Despite claiming to advance technical innovation and standards, members of the Institute of Electrical and Electronics Engineers (IEEE) will want to change their passwords, as 100,000 of them written in plain text have been exposed.
Researcher Radu Dragusin claims to have discovered the massive data breach - which accounts for around a quarter of all IEEE members and has been visible for over a month - on an FTP server owned by the institute.
"The usernames and passwords kept in plaintext were publicly available on their FTP server for at least one month prior to my discovery," Dragusin, who works in the Department of Computer Science at the University of Copenhagen as a teaching assistant, said.
"Among the almost 100,000 compromised users are Apple, Google, IBM, Oracle and Samsung employees, as well as researchers from NASA, Stanford, and many other places," he added.
It is not known yet if anyone besides Dragusin accesses the data, however with the information being freely available for more than a month it is a very real possibility.
Dragusin said that IEEE may have access logs for the FTP server in question which may be able to identify if there has been another data leak. We have tried to contact IEEE, but at the time of publication we have not gotten a response.
Dragusin created the ieeelog.com website where he explained that he came across the data breach on 18 September and told IEEE about the problem six days later. The researcher adds that he has not and will not make the data available to anyone else.
Of the 100,000 usernames and passwords exposed, it was found that "123456" was the most commonly used password, followed by "ieee2012" and "12345678".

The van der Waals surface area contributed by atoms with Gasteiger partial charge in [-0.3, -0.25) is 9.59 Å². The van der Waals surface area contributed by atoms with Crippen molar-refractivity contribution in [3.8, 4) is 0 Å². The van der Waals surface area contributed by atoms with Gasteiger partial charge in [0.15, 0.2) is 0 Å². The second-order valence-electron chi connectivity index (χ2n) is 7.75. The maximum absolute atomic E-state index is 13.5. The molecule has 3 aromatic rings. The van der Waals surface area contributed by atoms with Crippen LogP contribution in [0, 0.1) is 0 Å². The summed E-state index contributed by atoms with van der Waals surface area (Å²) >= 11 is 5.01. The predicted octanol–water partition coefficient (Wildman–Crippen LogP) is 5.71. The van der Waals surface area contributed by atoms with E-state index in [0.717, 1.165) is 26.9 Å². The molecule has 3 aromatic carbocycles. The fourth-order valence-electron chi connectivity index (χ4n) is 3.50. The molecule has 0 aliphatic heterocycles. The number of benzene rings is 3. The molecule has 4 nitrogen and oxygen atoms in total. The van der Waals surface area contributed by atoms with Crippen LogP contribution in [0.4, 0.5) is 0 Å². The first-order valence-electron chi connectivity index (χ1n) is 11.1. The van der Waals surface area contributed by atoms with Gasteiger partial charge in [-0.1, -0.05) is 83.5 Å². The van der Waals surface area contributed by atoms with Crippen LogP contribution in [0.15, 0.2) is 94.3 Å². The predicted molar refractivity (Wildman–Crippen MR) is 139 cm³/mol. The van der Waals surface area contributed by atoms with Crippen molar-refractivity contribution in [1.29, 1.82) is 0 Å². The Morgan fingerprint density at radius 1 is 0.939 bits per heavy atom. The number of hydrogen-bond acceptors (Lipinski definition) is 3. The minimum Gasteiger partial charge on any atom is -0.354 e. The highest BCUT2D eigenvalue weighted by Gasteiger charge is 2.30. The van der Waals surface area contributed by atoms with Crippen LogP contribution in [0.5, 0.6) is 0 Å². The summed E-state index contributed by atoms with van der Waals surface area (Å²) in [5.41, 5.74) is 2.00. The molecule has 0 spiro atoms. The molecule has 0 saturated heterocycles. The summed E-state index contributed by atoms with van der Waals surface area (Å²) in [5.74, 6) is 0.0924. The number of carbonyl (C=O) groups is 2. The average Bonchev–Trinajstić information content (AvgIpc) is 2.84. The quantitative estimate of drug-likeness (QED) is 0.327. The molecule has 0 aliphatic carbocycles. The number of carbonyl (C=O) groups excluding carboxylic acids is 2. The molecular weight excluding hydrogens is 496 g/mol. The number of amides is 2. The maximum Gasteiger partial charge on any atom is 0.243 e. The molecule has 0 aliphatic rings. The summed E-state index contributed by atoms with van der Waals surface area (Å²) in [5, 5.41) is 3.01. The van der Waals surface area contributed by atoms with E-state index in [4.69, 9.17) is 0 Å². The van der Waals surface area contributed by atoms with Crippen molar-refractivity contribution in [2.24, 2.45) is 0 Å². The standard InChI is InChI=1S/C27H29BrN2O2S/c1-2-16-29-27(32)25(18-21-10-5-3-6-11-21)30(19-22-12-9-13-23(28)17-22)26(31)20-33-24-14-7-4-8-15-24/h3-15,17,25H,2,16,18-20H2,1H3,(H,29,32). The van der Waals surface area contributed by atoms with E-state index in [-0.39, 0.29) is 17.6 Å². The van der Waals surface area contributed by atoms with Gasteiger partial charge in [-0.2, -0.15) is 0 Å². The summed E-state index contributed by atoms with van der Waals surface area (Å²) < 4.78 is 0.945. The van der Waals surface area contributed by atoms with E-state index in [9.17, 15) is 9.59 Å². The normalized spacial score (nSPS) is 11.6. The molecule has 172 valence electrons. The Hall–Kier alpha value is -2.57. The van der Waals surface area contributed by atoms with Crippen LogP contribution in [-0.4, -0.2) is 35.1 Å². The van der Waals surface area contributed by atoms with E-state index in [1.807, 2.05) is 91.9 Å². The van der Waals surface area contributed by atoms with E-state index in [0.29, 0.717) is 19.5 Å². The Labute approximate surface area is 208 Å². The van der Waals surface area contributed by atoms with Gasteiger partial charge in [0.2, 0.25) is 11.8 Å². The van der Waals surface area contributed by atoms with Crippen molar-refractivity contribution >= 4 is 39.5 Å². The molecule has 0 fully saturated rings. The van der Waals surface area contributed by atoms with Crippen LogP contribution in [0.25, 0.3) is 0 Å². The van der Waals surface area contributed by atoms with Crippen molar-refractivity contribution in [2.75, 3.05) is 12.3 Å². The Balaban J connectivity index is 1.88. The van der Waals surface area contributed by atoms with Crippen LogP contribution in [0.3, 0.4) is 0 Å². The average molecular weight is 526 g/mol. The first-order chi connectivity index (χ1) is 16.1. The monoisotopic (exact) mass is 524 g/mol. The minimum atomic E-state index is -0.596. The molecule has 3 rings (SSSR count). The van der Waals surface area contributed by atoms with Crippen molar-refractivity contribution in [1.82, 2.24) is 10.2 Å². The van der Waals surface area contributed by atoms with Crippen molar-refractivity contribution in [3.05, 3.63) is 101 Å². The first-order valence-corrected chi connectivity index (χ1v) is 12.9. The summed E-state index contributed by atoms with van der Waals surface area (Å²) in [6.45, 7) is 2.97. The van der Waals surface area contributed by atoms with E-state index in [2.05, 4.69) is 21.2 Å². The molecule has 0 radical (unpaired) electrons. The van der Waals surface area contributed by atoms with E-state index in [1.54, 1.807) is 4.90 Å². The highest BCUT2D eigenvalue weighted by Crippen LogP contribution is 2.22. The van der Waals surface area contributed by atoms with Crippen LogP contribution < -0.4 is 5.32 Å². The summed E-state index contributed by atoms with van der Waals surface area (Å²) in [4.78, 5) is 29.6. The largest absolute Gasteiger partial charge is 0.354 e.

"Password" was the fifth most commonly used password and even "123" made it into the top ten, highlighting how insecure and obvious many of the passwords were.
Brian Spector, CEO of online security experts CertiVox, said in a statement sent to IBTimes UK: "What is breathtaking here is that username and password data stored on websites has repeatedly been the subject of recent high-profile breaches, regardless of whether it was kept in the clear or not.
Prime target for hackers
"Yet even erudite organisations like the IEEE seem to think that storing the user login data on the website in some way is still acceptable practice. Let's be clear, it's not - it simply makes the site a prime target for hackers. With the two-factor authentication technology that is available today, there is no further excuse for websites to store user login data in any way."
Dragusin agrees: "Keeping a salted cryptographic hash of the password is considered best practice, since it would mitigate exactly such an access permission mistake," adding that keeping passwords in logs that can be accessed by any employee is "inherently insecure."
In his breakdown of what IEEE has done wrong, Dragusin said: "By the nature of the organization, IEEE members are highly specialised individuals, many of them working in critical industry, governmental and military projects.
"Furthermore, it would be reasonable to assume, that an organization publishing leading security-focused publications, would value the privacy of its members, and be proactive in keeping their data secure.
"The simplest and most important mistake on the part of the IEEE web administrators was that they failed to restrict access to their webserver logs for both ieee.org and spectrum.ieee.org allowing these to be viewed by anyone going to the address ftp://ftp.ieee.org/uploads/akamai/ [which has since been closed]."